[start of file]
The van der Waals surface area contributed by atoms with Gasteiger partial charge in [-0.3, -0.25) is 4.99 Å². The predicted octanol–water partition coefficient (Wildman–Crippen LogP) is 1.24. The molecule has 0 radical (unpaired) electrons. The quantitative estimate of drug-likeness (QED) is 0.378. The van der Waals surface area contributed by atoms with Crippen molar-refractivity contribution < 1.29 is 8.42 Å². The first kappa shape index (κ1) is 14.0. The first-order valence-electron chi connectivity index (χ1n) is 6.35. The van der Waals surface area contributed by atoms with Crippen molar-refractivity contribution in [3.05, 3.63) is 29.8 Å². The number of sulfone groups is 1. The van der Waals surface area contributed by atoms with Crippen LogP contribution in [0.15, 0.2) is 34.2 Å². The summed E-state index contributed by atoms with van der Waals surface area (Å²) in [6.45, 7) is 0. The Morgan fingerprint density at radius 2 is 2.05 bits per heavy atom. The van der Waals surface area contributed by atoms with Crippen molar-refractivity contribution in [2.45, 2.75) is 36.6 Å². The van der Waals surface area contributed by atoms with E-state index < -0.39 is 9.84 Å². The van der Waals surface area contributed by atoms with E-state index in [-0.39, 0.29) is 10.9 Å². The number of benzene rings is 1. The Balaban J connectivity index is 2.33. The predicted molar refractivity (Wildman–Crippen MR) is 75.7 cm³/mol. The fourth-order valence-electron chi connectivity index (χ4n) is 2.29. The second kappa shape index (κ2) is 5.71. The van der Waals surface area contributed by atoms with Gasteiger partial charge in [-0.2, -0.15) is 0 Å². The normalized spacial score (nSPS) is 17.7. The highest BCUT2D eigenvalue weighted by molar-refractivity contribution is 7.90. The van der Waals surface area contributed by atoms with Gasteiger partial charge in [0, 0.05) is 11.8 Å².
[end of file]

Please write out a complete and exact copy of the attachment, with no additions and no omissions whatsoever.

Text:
The van der Waals surface area contributed by atoms with Gasteiger partial charge in [-0.3, -0.25) is 4.99 Å². The predicted octanol–water partition coefficient (Wildman–Crippen LogP) is 1.24. The molecule has 0 radical (unpaired) electrons. The quantitative estimate of drug-likeness (QED) is 0.378. The van der Waals surface area contributed by atoms with Crippen molar-refractivity contribution < 1.29 is 8.42 Å². The first kappa shape index (κ1) is 14.0. The first-order valence-electron chi connectivity index (χ1n) is 6.35. The van der Waals surface area contributed by atoms with Crippen molar-refractivity contribution in [3.05, 3.63) is 29.8 Å². The number of sulfone groups is 1. The van der Waals surface area contributed by atoms with Crippen LogP contribution in [0.15, 0.2) is 34.2 Å². The summed E-state index contributed by atoms with van der Waals surface area (Å²) in [6.45, 7) is 0. The Morgan fingerprint density at radius 2 is 2.05 bits per heavy atom. The van der Waals surface area contributed by atoms with Crippen molar-refractivity contribution in [2.45, 2.75) is 36.6 Å². The van der Waals surface area contributed by atoms with E-state index < -0.39 is 9.84 Å². The van der Waals surface area contributed by atoms with E-state index in [-0.39, 0.29) is 10.9 Å². The number of benzene rings is 1. The Balaban J connectivity index is 2.33. The predicted molar refractivity (Wildman–Crippen MR) is 75.7 cm³/mol. The fourth-order valence-electron chi connectivity index (χ4n) is 2.29. The second kappa shape index (κ2) is 5.71. The van der Waals surface area contributed by atoms with Gasteiger partial charge in [-0.2, -0.15) is 0 Å². The normalized spacial score (nSPS) is 17.7. The highest BCUT2D eigenvalue weighted by molar-refractivity contribution is 7.90. The van der Waals surface area contributed by atoms with Gasteiger partial charge in [0, 0.05) is 11.8 Å².